Textile-based technologies are considered as potential routes for TE applications, since they allow for producing finely tuned fibre-based porous scaffolds with a very reproducible and interconnected intra-architectural geometry, increasing the surface area for cell attachment and tissue ingrowth. Human Adipose-derived Stem Cells (hASCs) constitute an emerging possibility for regenerative medicine and tissue replacement therapies. Their osteogenic differentiation potential, easy isolation, expansion and in vitro proliferation demonstrate their promising prospects in bone regeneration.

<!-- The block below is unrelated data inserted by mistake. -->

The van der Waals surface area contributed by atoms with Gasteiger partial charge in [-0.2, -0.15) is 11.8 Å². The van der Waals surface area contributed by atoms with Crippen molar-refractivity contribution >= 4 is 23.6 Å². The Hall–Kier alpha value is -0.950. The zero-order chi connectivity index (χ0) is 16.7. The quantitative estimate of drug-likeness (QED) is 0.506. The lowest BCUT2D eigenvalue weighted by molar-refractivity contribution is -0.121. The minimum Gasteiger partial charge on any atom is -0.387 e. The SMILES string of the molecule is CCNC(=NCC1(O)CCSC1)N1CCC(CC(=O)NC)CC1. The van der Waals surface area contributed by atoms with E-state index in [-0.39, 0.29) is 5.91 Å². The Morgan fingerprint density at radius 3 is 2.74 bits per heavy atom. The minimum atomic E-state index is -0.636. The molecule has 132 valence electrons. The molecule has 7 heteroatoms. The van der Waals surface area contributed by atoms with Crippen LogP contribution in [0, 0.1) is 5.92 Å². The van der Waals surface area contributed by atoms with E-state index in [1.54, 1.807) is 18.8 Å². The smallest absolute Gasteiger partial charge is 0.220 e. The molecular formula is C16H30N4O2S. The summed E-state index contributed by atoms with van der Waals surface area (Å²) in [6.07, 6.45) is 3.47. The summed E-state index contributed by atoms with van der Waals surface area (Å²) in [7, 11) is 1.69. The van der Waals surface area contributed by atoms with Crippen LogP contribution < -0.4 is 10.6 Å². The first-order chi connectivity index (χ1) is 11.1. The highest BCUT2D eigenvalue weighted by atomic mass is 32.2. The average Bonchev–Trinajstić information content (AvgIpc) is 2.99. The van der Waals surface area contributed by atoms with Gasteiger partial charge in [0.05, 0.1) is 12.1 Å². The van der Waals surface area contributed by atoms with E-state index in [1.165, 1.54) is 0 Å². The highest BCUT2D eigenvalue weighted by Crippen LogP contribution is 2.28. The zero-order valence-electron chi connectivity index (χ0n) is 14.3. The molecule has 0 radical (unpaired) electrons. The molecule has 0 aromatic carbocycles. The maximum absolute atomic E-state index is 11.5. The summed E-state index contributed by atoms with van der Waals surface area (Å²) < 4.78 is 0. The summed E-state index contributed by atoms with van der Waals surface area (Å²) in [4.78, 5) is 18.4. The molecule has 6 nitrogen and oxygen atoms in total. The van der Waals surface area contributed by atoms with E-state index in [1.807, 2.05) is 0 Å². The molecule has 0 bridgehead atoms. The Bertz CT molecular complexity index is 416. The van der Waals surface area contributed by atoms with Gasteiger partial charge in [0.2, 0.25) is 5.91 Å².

The present work aims at evaluating the potential of recently developed 3D silk-based biotextile structures to support hASCs adhesion, proliferation and osteogenic differentiation. The 3D spacer structures were processed by using a knitting technology. Two knitted silk layers were assembled and spaced by a monofilament of polyethylene terephthalate (PET). A 3D structure made entirely of PET was also used for comparative purposes. Cells were seeded over the constructs for 7, 14, 21 and 28 days in basal and osteogenic conditions. HASCs adhesion, proliferation and the osteogenic differentiation potential of the textile structures were analysed through Scanning Electron Microscopy (SEM) and preliminary biological assays: alkaline phosphatase (ALP), DNA and Ca2+ quantification. The obtained results validate the developed constructs as suitable for hASCs adhesion, proliferation and differentiation into an osteoblastic lineage. Great evidences of extracellular matrix mineralization were observed as well as a deeply cell penetration and colonization into the scaffolds interior. The positive influence of the produced fibre-base architecture on the osteogenic differentiation of hASCs and ECM production validates thistechnology for being used in bone TE. Moreover, the versatility and reproducibility of this knitting technology can allow for further industrialization of TE products.